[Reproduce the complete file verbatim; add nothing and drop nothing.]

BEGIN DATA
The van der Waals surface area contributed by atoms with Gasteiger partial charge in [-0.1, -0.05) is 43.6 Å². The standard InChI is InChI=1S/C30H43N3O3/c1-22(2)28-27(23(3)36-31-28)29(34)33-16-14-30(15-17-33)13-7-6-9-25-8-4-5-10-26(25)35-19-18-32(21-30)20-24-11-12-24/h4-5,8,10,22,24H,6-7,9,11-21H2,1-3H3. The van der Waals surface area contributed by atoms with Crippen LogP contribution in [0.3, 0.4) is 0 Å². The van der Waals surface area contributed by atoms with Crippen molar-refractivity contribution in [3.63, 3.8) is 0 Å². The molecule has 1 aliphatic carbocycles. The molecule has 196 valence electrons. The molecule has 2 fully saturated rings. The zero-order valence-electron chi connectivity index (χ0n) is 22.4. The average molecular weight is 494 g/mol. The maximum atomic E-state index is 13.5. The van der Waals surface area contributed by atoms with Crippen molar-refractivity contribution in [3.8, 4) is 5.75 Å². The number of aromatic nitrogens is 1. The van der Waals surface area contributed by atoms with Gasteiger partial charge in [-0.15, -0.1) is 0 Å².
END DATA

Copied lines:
The van der Waals surface area contributed by atoms with Gasteiger partial charge in [-0.1, -0.05) is 43.6 Å². The standard InChI is InChI=1S/C30H43N3O3/c1-22(2)28-27(23(3)36-31-28)29(34)33-16-14-30(15-17-33)13-7-6-9-25-8-4-5-10-26(25)35-19-18-32(21-30)20-24-11-12-24/h4-5,8,10,22,24H,6-7,9,11-21H2,1-3H3. The van der Waals surface area contributed by atoms with Crippen LogP contribution in [0.3, 0.4) is 0 Å². The van der Waals surface area contributed by atoms with Crippen molar-refractivity contribution in [3.63, 3.8) is 0 Å². The molecule has 1 aliphatic carbocycles. The molecule has 196 valence electrons. The molecule has 2 fully saturated rings. The zero-order valence-electron chi connectivity index (χ0n) is 22.4. The average molecular weight is 494 g/mol. The maximum atomic E-state index is 13.5. The van der Waals surface area contributed by atoms with Crippen molar-refractivity contribution in [3.8, 4) is 5.75 Å². The number of aromatic nitrogens is 1. The van der Waals surface area contributed by atoms with Gasteiger partial charge in [-0.15, -0.1) is 0 Å².